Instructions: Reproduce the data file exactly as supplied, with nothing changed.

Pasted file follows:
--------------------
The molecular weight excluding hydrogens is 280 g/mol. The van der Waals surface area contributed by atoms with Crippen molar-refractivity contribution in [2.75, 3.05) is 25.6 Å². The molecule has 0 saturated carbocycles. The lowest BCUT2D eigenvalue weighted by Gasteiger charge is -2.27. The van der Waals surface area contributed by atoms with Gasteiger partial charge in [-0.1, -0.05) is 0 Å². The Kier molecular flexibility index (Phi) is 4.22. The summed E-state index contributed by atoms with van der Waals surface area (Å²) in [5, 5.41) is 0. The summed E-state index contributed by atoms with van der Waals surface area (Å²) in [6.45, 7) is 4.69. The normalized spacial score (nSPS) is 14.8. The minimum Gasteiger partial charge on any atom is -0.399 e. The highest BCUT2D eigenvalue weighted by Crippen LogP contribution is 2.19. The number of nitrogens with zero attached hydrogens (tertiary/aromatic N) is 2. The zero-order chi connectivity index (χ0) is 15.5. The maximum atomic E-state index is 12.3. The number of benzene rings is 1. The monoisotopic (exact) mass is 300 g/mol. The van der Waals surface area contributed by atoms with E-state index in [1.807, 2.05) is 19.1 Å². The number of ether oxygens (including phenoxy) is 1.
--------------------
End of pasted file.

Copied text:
The molecular weight excluding hydrogens is 280 g/mol. The van der Waals surface area contributed by atoms with Crippen molar-refractivity contribution in [2.75, 3.05) is 25.6 Å². The molecule has 0 saturated carbocycles. The lowest BCUT2D eigenvalue weighted by Gasteiger charge is -2.27. The van der Waals surface area contributed by atoms with Gasteiger partial charge in [-0.1, -0.05) is 0 Å². The Kier molecular flexibility index (Phi) is 4.22. The summed E-state index contributed by atoms with van der Waals surface area (Å²) in [5, 5.41) is 0. The summed E-state index contributed by atoms with van der Waals surface area (Å²) in [6.45, 7) is 4.69. The normalized spacial score (nSPS) is 14.8. The minimum Gasteiger partial charge on any atom is -0.399 e. The highest BCUT2D eigenvalue weighted by Crippen LogP contribution is 2.19. The number of nitrogens with zero attached hydrogens (tertiary/aromatic N) is 2. The zero-order chi connectivity index (χ0) is 15.5. The maximum atomic E-state index is 12.3. The number of benzene rings is 1. The monoisotopic (exact) mass is 300 g/mol. The van der Waals surface area contributed by atoms with E-state index in [1.807, 2.05) is 19.1 Å². The number of ether oxygens (including phenoxy) is 1.